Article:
Society

7 Stories From Titanic Passengers That Will Bring A Tear To Your Eye

These stories from Titanic passengers are truly harrowing.

More than a century has passed since the unsinkable Titanic met an untimely end in the Atlantic Ocean. Four days into her maiden voyage to New York, the Titanic struck an iceberg just before midnight on April 14, 1912. Within hours, the massive ship had sunk about 400 miles south of Newfoundland, Canada. More than 1,500 of the 2,224 passengers and crew members onboard the luxury liner perished in the early morning hours of April 15, 1912. Many survivors of the wreck recounted the terror and chaos onboard the Titanic in its final moments. These were emotional tales of loss, love, and the human spirit's fight to live. These are some of their stories.

The Navratil Orphans

Young Michel and Edmond Navratil boarded the Titanic with their father, Michel Navratil Sr., who was bitter from a recent separation from their mother, Marcelle Caretto. Marcelle had won custody of her boys but allowed them to visit their father for the Easter holiday. Michel Sr. purchased second-class passes for the Titanic and fled for America, introducing himself as Louis Hoffman and his sons as Lolo and Momo. When Titanic struck the iceberg, he was able to get the two boys onto the very last lifeboat to leave the ship, but he would not survive himself.

Michel and Edmond spoke no English, and they were aided in New York by a fellow French-speaking survivor. Their photograph, marked "Louis and Lola? - Titanic survivors," appeared in newspapers around the globe. Home in Nice, France, without any idea where her sons had disappeared, Marcelle found their photo in the morning paper and traveled to meet them in America. They were reunited on May 16, one month after the wreck, and she ferried them back to France. Michel Jr., who was the last living male survivor of the Titanic, dying in 2001 at age 92, said he was very moved by the actions of his father and another man, who woke him and Edmond in the night and hurriedly dressed them and carried them to the lifeboats. "They knew they were going to die," he said.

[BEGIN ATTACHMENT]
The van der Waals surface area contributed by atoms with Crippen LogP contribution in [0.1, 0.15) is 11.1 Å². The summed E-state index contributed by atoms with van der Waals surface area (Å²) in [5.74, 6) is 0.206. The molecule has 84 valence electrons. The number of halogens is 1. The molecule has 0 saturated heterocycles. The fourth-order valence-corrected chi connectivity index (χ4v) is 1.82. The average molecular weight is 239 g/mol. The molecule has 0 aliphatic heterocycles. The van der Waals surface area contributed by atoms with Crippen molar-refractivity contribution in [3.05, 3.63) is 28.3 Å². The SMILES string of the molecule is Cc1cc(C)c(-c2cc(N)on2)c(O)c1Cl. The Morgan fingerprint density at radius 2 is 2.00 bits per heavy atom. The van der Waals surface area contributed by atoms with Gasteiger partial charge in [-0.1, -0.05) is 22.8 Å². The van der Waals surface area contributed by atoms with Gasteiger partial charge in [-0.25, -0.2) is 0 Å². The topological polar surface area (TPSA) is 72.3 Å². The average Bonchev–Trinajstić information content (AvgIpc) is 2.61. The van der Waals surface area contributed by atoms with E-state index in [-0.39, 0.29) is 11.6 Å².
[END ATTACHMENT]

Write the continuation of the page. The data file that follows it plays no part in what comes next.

Jack Thayer

Jack Thayer was a seventeen-year-old high school senior who belonged to an upper-class family and was returning to the United States from a trip to Paris with his parents. When the ship collided with the iceberg, the family dressed warmly and put on lifejackets. On deck, pandemonium was breaking out. Women and children were being rushed into lifeboats, fathers and husbands were parting with their families, and Jack was separated from his parents. He was lucky to find a friend he had made during the first days of the voyage, Milton Long, and they began searching for the Thayers. Jack and Milton stayed together as the ship continued to sink, and knowing they had to jump the pair opted to stay on board as long as possible. Milton jumped first, and Jack never saw his friend again.

From the water, Jack watched as the Titanic's second funnel fell, creating suction that pulled him under. He surfaced close enough to climb onto an upturned lifeboat and watched the ship's last moments as it rose and then sank into the dark water. For years afterward, he was haunted by the cries and screams for help, which slowly dwindled as passengers gave up their frigid fight in the water. Jack was rescued by a lifeboat and boarded the Carpathia around 7:30 a.m. His mother waited with joy at the top of the ladder, but her relief turned to sadness when she realized her husband had not survived. Although Jack went on to be successful in his career and raise his own family with two sons, he was always haunted by the Titanic's fateful end. In 1945, when his son Edward was killed in the Second World War, 51-year-old Jack took his own life. He was the same age his father had been when he died on board the Titanic.